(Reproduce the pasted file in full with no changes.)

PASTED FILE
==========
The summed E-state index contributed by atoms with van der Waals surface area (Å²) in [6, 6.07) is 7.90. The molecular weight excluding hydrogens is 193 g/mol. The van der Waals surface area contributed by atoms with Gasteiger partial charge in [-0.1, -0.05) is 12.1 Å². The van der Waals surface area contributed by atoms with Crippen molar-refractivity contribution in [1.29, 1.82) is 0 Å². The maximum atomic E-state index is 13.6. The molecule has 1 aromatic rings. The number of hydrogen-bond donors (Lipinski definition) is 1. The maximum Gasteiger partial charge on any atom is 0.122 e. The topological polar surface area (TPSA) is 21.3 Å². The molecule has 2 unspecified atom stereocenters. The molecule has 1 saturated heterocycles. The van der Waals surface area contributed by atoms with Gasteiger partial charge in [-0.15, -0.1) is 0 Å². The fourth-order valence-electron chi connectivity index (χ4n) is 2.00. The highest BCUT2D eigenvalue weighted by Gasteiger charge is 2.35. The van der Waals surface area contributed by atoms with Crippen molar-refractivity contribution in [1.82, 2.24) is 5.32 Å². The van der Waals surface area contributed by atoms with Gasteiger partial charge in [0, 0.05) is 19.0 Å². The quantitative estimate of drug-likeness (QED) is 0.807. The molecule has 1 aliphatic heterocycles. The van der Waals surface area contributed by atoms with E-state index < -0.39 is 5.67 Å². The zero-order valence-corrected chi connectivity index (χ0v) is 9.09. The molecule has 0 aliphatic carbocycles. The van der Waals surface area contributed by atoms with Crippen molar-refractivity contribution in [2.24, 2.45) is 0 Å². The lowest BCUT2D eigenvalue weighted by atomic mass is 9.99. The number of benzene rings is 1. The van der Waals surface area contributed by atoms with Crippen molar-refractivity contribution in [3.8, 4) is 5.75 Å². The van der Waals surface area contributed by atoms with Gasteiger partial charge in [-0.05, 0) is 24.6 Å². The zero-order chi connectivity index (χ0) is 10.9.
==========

The summed E-state index contributed by atoms with van der Waals surface area (Å²) in [6, 6.07) is 7.90. The molecular weight excluding hydrogens is 193 g/mol. The van der Waals surface area contributed by atoms with Gasteiger partial charge in [-0.1, -0.05) is 12.1 Å². The van der Waals surface area contributed by atoms with Crippen molar-refractivity contribution in [1.29, 1.82) is 0 Å². The maximum atomic E-state index is 13.6. The molecule has 1 aromatic rings. The number of hydrogen-bond donors (Lipinski definition) is 1. The maximum Gasteiger partial charge on any atom is 0.122 e. The topological polar surface area (TPSA) is 21.3 Å². The molecule has 2 unspecified atom stereocenters. The molecule has 1 saturated heterocycles. The van der Waals surface area contributed by atoms with Gasteiger partial charge in [-0.15, -0.1) is 0 Å². The fourth-order valence-electron chi connectivity index (χ4n) is 2.00. The highest BCUT2D eigenvalue weighted by Gasteiger charge is 2.35. The van der Waals surface area contributed by atoms with Crippen molar-refractivity contribution in [1.82, 2.24) is 5.32 Å². The van der Waals surface area contributed by atoms with Gasteiger partial charge in [0, 0.05) is 19.0 Å². The quantitative estimate of drug-likeness (QED) is 0.807. The molecule has 1 aliphatic heterocycles. The van der Waals surface area contributed by atoms with E-state index < -0.39 is 5.67 Å². The zero-order valence-corrected chi connectivity index (χ0v) is 9.09. The molecule has 0 aliphatic carbocycles. The van der Waals surface area contributed by atoms with Crippen molar-refractivity contribution in [2.24, 2.45) is 0 Å². The lowest BCUT2D eigenvalue weighted by atomic mass is 9.99. The number of benzene rings is 1. The van der Waals surface area contributed by atoms with Crippen molar-refractivity contribution in [3.8, 4) is 5.75 Å². The van der Waals surface area contributed by atoms with Gasteiger partial charge in [-0.05, 0) is 24.6 Å². The zero-order chi connectivity index (χ0) is 10.9.